Q: You’re primarily provincial. What complaints and government concerns can you not deal with?
A: We can’t deal with anything that’s in the federal jurisdiction or private interest between citizens of a private nature. That’s for the courts. There are very few provincial organizations that do not fall under our jurisdiction but there are some. Rural and urban municipalities are examples of areas that do not fall under our jurisdiction.

Q: If a Saskatchewan resident wants to file a complaint with your office, what is the process they have to follow and is there anything they should do first?
A: Usually an Ombudsman office is one of last resort, which means that people should try to work out the problem that they have with the institution that they have issues with. For example, most organizations have some kind of customer service or complaint resolution office already in their office and those offices are there to hopefully resolve people’s problems to their satisfaction so they don’t need to call us. Those situations should work themselves out. Otherwise we can help.

Q: So do all complaints get investigated and resolved?
A: Out of the complaints that we get (about 2,500 a year) we estimate that about 80% we deal with at the first instance, within a couple weeks. Sometimes it’s just a misunderstanding between what someone heard and what they think someone said to them. About 20% of complaints would actually go on to be investigated in our office.

Q: And how long would they take?
A: Well, our objective is to get 90% of our files closed within 90 days and we’re pretty good at meeting that. We try to do the big investigations within six months like we did with the recently Margaret Warholm case. Sometimes, depending on a lot of circumstances it can take longer. But we do try to be timely.

Q: So you’ve got offices in Regina and Saskatoon, but I notice you took a road trip to Kindersley and Meadow Lake at the beginning of the year. Was there a particular reason you traveled to these towns or do you regularly set up appointments throughout the province to meet complainants?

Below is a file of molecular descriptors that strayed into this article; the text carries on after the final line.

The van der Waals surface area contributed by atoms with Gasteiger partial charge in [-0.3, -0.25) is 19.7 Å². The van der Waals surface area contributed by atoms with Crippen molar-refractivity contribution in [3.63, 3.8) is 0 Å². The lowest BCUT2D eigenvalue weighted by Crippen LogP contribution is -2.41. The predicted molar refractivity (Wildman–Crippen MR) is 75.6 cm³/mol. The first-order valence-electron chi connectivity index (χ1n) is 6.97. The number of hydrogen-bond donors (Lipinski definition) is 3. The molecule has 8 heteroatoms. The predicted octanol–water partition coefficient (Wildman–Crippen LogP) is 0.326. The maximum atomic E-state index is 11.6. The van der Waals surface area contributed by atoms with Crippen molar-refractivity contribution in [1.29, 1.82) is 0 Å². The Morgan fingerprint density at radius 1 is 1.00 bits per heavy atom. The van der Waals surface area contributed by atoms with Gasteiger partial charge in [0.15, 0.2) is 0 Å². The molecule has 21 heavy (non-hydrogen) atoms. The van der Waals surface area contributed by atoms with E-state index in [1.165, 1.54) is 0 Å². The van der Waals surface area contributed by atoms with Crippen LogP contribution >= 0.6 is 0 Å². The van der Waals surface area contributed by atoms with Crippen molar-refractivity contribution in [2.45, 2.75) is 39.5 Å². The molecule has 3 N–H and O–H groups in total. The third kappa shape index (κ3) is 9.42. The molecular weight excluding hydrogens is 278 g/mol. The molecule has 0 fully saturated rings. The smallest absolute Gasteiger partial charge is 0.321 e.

A: Well, one of the goals when I was appointed is I wanted to have a look at where complaints come from throughout the province because not everybody lives in Regina and Saskatoon. That was the reason for our road trips to Meadow Lake and to Kindersley.

Q: Interesting. In April of this year, you filed your first annual report. Can you give me examples of a few cases of unfairness that your office investigated and resolved?
A: This year there was a case that very much attracted the public’s interest. It was a senior citizen who had a direct debit to pay her SaskEnergy account.

Every month the bill came and it was paid directly from her checking account. And this went on for ten years. She didn’t really pay much attention to it but she just knew that it got paid. And then after ten years she got a letter from SaskEnergy saying that she now owed $13,000 immediately.

Q: Wow…
A: So that was a lot and as a result she contacted us. What had happened was the pre-authorized payments had been coming out of somebody else’s account for over ten years.

The other person died and when his estate was settled the executor found this mistake and contacted SaskEnergy realizing that this money had been paid someone else’s bills. So we looked at it and we agreed that it was obvious that this person did owe the money and that SaskEnergy did have the right to collect it.

But we tried to resolve the problem in the best way possible for her. It ended up that SaskEnergy agreed to a smaller lump sum because they understood that they had some responsibility as well because it had been going on for ten years. So the complainant who came to our office paid the lump sum and was very happy to have the issue resolved.

Q: Interesting. Now in mid May of this year, your report “Taking Care, An Ombudsman Investigation Into the Care Provided to Margaret Warholm While a Resident at the Santa Maria Senior Citizen’s Home” was tabled in the legislature and the report included 19 recommendations. What triggered this investigation? What was the issue here?
A: Well, what triggered this investigation is that back in November of 2014 Mrs. Warholm’s family actually went public with concerns about their mother’s care while she was a resident at Santa Maria. They had tried to get information after she died about her care and they found that the answers they received from Santa Maria were not satisfactory and they went to the legislature to express their concerns. The Minister of Health referred the matter to our office for investigation.